The Arcade Hearts. They come from Gosport in South Hampshire and revel in an indie-dance-pop that seems to draw from the artistic movement of thought, music and visual arts known as Vapor Wave, in short a sort of speculation on the perennial misunderstanding of modernity.

However, the task of building the choreography of these three singles, entitled “Different Place“, “Running” and “Honey” has not been entrusted to the electronic installations with accelerationist impulses. Rather, that honour goes to a flexible, funky representation of pop filtered by the infinite corridors of memory, which then gets to an extreme synthesis that is, all at once, rhythm and precision, hypnagogical lightness and a search for a sense of being in our temporary world.

The Arcade Hearts sound like the 21st century Kajagoogoos, with bass in “slap” and arpeggios of crystalline guitars which sometimes evoke the most dreamy Christopher Cross, or the top ranking Toto, all with a sort of sophisticated indie-pop and Euro-fashionista Phoenix-like attitude, or the feverish energy of the “Always Ascending” pre-decline Franz Ferdinand;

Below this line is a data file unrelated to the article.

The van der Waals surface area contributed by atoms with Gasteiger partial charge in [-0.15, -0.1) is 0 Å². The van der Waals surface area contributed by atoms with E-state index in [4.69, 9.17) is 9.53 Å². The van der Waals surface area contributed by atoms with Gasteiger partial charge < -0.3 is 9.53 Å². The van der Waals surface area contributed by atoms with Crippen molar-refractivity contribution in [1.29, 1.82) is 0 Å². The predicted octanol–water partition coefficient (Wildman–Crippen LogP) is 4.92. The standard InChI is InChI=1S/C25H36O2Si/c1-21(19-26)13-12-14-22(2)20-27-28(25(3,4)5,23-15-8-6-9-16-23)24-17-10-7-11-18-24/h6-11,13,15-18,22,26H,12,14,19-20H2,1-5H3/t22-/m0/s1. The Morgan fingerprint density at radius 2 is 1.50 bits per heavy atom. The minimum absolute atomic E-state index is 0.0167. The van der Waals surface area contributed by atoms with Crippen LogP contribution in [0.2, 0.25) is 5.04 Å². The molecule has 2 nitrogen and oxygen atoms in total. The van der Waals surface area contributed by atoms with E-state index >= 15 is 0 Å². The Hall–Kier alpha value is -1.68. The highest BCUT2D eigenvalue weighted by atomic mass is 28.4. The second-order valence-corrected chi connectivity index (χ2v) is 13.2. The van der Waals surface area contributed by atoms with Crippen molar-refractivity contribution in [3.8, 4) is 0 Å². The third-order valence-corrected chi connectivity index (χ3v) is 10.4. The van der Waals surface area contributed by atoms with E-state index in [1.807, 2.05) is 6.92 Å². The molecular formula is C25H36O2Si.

The musical organism that takes life floats suspended in a neon green grid rather than embarking on an Icarian flight with definite tragic results. All this happens without worrying too much about its lasting over time, with acute awareness of its fast perishability, of the relative consistency typical of an easy-to-use musical product that is looking for its place among the shelves, ready to be decoded in the digital-sound supermarket.

And though, if we could get rid of the “mal du archive” (Derrida?) and from its compulsive and yet hapless search for an “answer to all things”, and simply immersed ourselves in the mood of these pieces, we would discover a strongly dancing and purely entertaining vocation. It sounds like a mesmeric call that takes us up on stage, so we can enjoy the shining groove of their music in the most suitable location.

Moreover, here we are not inside the self-absorbed world of domestic adolescent shelters, illuminated by the magnetic lights of a playstation, but are confused by intermittent flashes that leak from imaginary arcades.

Those very same arcades in which so many of us shared the hallucination of continuously exceeding our top scores, in a somehow collective isolation, and even today, in an ever-more lucid dream, we are staring in disbelief at a screen of Pacman or Space Invaders, and reading the mysterious name with the imaginary high score we ask: “who are these Arcade Hearts, though?”.


Nando Dorelassi


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